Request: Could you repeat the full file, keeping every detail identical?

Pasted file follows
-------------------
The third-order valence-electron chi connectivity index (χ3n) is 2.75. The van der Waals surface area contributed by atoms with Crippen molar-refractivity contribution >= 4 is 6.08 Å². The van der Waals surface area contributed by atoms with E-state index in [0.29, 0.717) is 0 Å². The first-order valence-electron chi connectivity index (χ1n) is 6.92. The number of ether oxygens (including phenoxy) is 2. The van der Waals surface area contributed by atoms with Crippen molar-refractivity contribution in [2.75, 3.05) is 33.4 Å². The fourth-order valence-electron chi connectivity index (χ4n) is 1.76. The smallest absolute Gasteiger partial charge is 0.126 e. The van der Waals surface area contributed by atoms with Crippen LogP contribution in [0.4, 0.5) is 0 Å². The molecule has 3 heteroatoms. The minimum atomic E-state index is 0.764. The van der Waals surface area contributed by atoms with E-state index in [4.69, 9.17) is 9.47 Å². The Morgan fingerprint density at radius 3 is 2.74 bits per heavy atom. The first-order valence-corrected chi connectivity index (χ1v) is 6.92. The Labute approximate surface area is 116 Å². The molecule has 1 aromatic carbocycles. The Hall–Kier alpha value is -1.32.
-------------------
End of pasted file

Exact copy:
The third-order valence-electron chi connectivity index (χ3n) is 2.75. The van der Waals surface area contributed by atoms with Crippen molar-refractivity contribution >= 4 is 6.08 Å². The van der Waals surface area contributed by atoms with E-state index in [0.29, 0.717) is 0 Å². The first-order valence-electron chi connectivity index (χ1n) is 6.92. The number of ether oxygens (including phenoxy) is 2. The van der Waals surface area contributed by atoms with Crippen molar-refractivity contribution in [2.75, 3.05) is 33.4 Å². The fourth-order valence-electron chi connectivity index (χ4n) is 1.76. The smallest absolute Gasteiger partial charge is 0.126 e. The van der Waals surface area contributed by atoms with Crippen LogP contribution in [0.4, 0.5) is 0 Å². The molecule has 3 heteroatoms. The minimum atomic E-state index is 0.764. The van der Waals surface area contributed by atoms with E-state index in [4.69, 9.17) is 9.47 Å². The Morgan fingerprint density at radius 3 is 2.74 bits per heavy atom. The first-order valence-corrected chi connectivity index (χ1v) is 6.92. The Labute approximate surface area is 116 Å². The molecule has 1 aromatic carbocycles. The Hall–Kier alpha value is -1.32.